A recent settlement between the Investment Industry Regulatory Organization of Canada (IIROC) and a registered representative (Representative) at Scotia Capital Inc. (Scotia) illustrates the importance for individual registrants of following through on their intentions to address any concerns they may have about how a client’s account is being handled under a power of attorney (POA).
So Many Red Flags: According to the settlement agreement, in May 2014, the son of a mentally incapacitated 90-year old woman (the Client) opened an account for the Client at Scotia with a registered representative (the First RR). The son was to manage the account pursuant to the POA and a court order appointing him as the Client’s committee. The account was subject to an irrevocable letter of direction (LOD) providing that Scotia should not release any funds, other than income earned, to anyone (including the son as POA) without the prior written consent of the British Columbia Public Guardian (Guardian).
The Client’s son began to conduct unsolicited short-term trading in the account shortly after opening it. Soon afterward, the First RR told the Client’s son that he was unwilling to facilitate such trades because they were unsuitable. The First RR then asked his supervisor to move the account to another registered representative. In July 2014, the account was transferred to the Respondent, who at the time had over fourteen years’ experience as a registered representative. In connection with the account transfer, he read a forwarded email from the First RR about his concerns regarding the Client’s son’s short-term trading in the account. The Respondent also signed off on an LOD similar to the one signed by the First RR.
Coulda Woulda Shoulda KYC: The Respondent met with the Client’s son once to effect the account transfer. He then tried unsuccessfully to meet with the Client’s son again to discuss, among other things, the Respondent’s concerns about the suitability the account’s holdings and the historical trading. The Client’s son declined to meet with him and all of their subsequent discussions were brief and by phone. Meanwhile, the Client’s son continued to engage in short-term trading and speculative trading that exceeded the account’s risk tolerance. At one point, the Representative asked the Client’s son to stop such trading. The Client’s son then placed orders by calling licensed assistants in the branch. The Respondent then advised the assistants not to take the orders, but the Client’s son aggressively pursued the assistants to place the orders.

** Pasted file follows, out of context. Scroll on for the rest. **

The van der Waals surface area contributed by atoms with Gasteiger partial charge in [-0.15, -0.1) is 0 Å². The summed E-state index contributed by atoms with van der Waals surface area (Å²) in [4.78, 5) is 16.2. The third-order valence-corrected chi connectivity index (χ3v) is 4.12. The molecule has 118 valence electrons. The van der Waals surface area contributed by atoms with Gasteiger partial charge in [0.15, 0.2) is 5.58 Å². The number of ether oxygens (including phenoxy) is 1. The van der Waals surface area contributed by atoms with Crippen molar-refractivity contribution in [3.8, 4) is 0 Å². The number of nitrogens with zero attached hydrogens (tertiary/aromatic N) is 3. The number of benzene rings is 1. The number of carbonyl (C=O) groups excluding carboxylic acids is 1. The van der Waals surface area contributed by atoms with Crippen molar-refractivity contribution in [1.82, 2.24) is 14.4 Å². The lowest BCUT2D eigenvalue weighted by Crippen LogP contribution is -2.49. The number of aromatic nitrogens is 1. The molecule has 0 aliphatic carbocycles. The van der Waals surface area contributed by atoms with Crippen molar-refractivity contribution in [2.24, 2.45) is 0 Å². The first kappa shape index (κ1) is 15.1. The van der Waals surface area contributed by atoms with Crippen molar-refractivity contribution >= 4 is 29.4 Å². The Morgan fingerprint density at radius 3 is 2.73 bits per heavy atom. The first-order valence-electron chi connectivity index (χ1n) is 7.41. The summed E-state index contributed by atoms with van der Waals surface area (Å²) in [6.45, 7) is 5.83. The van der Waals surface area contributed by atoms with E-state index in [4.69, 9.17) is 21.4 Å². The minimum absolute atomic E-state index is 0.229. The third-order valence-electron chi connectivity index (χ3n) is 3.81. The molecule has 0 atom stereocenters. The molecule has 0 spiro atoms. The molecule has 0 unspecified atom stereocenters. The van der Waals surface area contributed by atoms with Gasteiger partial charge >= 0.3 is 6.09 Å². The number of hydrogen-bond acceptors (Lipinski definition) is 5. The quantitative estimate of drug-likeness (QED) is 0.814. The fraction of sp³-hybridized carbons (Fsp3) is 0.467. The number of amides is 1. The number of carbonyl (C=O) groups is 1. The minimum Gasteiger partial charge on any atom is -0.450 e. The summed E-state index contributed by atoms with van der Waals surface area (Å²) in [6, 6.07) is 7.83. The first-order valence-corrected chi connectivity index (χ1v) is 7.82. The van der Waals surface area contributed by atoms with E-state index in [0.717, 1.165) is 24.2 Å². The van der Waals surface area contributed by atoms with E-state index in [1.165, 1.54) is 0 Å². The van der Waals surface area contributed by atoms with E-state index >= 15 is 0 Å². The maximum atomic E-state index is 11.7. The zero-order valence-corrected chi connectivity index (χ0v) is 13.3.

These activities continued until September 2015, when the Guardian directed Scotia to freeze the client’s account, which had suffered significant losses. The account was moved to another financial institution in 2016 and in May 2017, the Guardian complained to IIROC. Scotia reimbursed the Client, with the reimbursement funds coming from the Respondent in the form of withheld compensation and disgorgement of all fees earned by the Respondent from the Client’s account during the relevant period. IIROC initiated enforcement proceedings against the Respondent and, earlier this month, reached a settlement with him. Among other things, he agreed to a fine of $60,000, disgorgement of $3,500 and $3,000 in costs, as well as two months of strict supervision and a commitment to rewrite the Conduct and Practices Handbook exam.
Aside from the obvious “don’t procrastinate on KYC” lesson, what are some takeaways from this case? First, the financial exploitation of senior and vulnerable clients is of continuing concern to regulators, and they expect registered firms and individuals to follow through on signs of potential abuse. Second, compliance and supervisory systems should factor in the phenomenon that even well-intentioned and experienced employees might put off uncomfortable tasks, such as following up on the completion of KYC forms and discussing concerns about account activity. To manage this risk, chief compliance officers (CCOs) should consider protocols such as flagging and consistently following up on client accounts that have POAs on file to ensure that: (a) appropriate due diligence has been completed to confirm that the POA is valid and current; (b) KYC information is complete and updated frequently to reflect the client’s current circumstances; (c) activity in the account is consistent with the account’s objectives and risk tolerance; and (d) concerns about the account have been resolved. Compliance training that facilitates discussion of challenging scenarios like this one can help employees spot problems in the future and motivate them to raise their concerns with Compliance.